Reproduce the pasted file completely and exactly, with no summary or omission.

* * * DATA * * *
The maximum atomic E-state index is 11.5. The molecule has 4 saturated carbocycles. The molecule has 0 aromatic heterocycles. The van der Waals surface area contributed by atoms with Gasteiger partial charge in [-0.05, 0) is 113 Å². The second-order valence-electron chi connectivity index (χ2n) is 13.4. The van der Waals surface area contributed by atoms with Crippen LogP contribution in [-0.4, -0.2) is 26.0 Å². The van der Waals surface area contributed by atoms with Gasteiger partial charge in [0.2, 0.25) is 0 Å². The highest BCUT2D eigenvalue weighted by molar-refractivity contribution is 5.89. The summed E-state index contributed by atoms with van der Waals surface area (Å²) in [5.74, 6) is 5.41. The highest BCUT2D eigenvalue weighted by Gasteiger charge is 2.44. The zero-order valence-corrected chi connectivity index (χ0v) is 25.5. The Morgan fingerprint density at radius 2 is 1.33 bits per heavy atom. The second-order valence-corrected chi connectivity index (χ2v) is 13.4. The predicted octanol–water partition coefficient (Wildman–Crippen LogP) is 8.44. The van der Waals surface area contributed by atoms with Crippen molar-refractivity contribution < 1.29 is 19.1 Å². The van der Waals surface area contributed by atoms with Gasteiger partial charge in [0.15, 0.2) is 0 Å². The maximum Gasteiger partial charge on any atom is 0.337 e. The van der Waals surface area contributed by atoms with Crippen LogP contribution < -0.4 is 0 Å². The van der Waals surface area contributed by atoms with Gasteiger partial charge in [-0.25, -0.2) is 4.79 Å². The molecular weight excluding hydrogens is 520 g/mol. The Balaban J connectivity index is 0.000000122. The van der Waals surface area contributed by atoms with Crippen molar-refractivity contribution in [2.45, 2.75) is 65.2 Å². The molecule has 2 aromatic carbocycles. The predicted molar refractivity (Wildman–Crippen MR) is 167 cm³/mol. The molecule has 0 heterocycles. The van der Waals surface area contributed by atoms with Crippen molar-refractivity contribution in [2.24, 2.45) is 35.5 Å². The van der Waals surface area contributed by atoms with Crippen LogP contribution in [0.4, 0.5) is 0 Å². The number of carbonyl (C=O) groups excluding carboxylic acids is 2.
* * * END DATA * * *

The maximum atomic E-state index is 11.5. The molecule has 4 saturated carbocycles. The molecule has 0 aromatic heterocycles. The van der Waals surface area contributed by atoms with Gasteiger partial charge in [-0.05, 0) is 113 Å². The second-order valence-electron chi connectivity index (χ2n) is 13.4. The van der Waals surface area contributed by atoms with Crippen LogP contribution in [-0.4, -0.2) is 26.0 Å². The van der Waals surface area contributed by atoms with Gasteiger partial charge in [0.2, 0.25) is 0 Å². The highest BCUT2D eigenvalue weighted by molar-refractivity contribution is 5.89. The summed E-state index contributed by atoms with van der Waals surface area (Å²) in [5.74, 6) is 5.41. The highest BCUT2D eigenvalue weighted by Gasteiger charge is 2.44. The zero-order valence-corrected chi connectivity index (χ0v) is 25.5. The Morgan fingerprint density at radius 2 is 1.33 bits per heavy atom. The second-order valence-corrected chi connectivity index (χ2v) is 13.4. The predicted octanol–water partition coefficient (Wildman–Crippen LogP) is 8.44. The van der Waals surface area contributed by atoms with Crippen molar-refractivity contribution < 1.29 is 19.1 Å². The van der Waals surface area contributed by atoms with Gasteiger partial charge in [0.15, 0.2) is 0 Å². The maximum Gasteiger partial charge on any atom is 0.337 e. The van der Waals surface area contributed by atoms with Crippen LogP contribution < -0.4 is 0 Å². The van der Waals surface area contributed by atoms with Gasteiger partial charge in [-0.25, -0.2) is 4.79 Å². The molecular weight excluding hydrogens is 520 g/mol. The Balaban J connectivity index is 0.000000122. The van der Waals surface area contributed by atoms with Crippen molar-refractivity contribution in [2.45, 2.75) is 65.2 Å². The molecule has 2 aromatic carbocycles. The predicted molar refractivity (Wildman–Crippen MR) is 167 cm³/mol. The molecule has 0 heterocycles. The van der Waals surface area contributed by atoms with Crippen molar-refractivity contribution in [2.24, 2.45) is 35.5 Å². The van der Waals surface area contributed by atoms with Crippen LogP contribution in [0.4, 0.5) is 0 Å². The number of carbonyl (C=O) groups excluding carboxylic acids is 2.